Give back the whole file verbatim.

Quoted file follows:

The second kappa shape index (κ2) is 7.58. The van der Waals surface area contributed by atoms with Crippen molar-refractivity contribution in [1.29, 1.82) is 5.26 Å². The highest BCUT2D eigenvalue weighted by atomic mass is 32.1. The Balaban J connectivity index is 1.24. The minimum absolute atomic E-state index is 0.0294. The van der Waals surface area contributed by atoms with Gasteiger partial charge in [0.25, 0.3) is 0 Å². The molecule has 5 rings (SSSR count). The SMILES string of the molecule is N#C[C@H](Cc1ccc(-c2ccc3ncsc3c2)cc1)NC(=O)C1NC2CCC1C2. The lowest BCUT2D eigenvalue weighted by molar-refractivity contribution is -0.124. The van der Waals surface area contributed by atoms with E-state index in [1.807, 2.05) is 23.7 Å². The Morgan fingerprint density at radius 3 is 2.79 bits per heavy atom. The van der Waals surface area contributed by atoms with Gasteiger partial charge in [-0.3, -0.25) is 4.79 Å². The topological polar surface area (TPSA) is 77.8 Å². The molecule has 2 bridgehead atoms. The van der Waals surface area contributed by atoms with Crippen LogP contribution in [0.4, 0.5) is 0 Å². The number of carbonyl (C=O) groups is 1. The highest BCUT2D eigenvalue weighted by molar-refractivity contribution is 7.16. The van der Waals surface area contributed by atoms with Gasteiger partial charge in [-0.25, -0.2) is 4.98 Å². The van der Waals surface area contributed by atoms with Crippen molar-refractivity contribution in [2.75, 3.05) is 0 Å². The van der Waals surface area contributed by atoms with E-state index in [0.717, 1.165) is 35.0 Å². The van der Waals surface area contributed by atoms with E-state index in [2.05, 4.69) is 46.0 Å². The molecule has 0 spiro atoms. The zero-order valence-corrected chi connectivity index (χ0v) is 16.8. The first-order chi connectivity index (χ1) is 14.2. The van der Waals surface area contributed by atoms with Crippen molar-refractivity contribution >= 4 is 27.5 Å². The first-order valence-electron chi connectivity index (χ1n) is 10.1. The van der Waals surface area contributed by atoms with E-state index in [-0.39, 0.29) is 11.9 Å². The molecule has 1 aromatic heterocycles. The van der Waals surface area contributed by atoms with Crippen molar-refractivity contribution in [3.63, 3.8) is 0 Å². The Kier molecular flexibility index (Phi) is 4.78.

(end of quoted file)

The second kappa shape index (κ2) is 7.58. The van der Waals surface area contributed by atoms with Crippen molar-refractivity contribution in [1.29, 1.82) is 5.26 Å². The highest BCUT2D eigenvalue weighted by atomic mass is 32.1. The Balaban J connectivity index is 1.24. The minimum absolute atomic E-state index is 0.0294. The van der Waals surface area contributed by atoms with Gasteiger partial charge in [0.25, 0.3) is 0 Å². The molecule has 5 rings (SSSR count). The SMILES string of the molecule is N#C[C@H](Cc1ccc(-c2ccc3ncsc3c2)cc1)NC(=O)C1NC2CCC1C2. The lowest BCUT2D eigenvalue weighted by molar-refractivity contribution is -0.124. The van der Waals surface area contributed by atoms with E-state index in [1.807, 2.05) is 23.7 Å². The Morgan fingerprint density at radius 3 is 2.79 bits per heavy atom. The van der Waals surface area contributed by atoms with Gasteiger partial charge in [-0.3, -0.25) is 4.79 Å². The topological polar surface area (TPSA) is 77.8 Å². The molecule has 2 bridgehead atoms. The van der Waals surface area contributed by atoms with Crippen LogP contribution in [0.4, 0.5) is 0 Å². The number of carbonyl (C=O) groups is 1. The highest BCUT2D eigenvalue weighted by molar-refractivity contribution is 7.16. The van der Waals surface area contributed by atoms with Gasteiger partial charge in [-0.25, -0.2) is 4.98 Å². The van der Waals surface area contributed by atoms with Crippen molar-refractivity contribution in [2.75, 3.05) is 0 Å². The van der Waals surface area contributed by atoms with E-state index in [0.717, 1.165) is 35.0 Å². The van der Waals surface area contributed by atoms with E-state index in [2.05, 4.69) is 46.0 Å². The molecule has 0 spiro atoms. The zero-order valence-corrected chi connectivity index (χ0v) is 16.8. The first-order chi connectivity index (χ1) is 14.2. The van der Waals surface area contributed by atoms with Crippen molar-refractivity contribution >= 4 is 27.5 Å². The first-order valence-electron chi connectivity index (χ1n) is 10.1. The van der Waals surface area contributed by atoms with E-state index in [-0.39, 0.29) is 11.9 Å². The molecule has 1 aromatic heterocycles. The van der Waals surface area contributed by atoms with Crippen molar-refractivity contribution in [3.63, 3.8) is 0 Å². The Kier molecular flexibility index (Phi) is 4.78.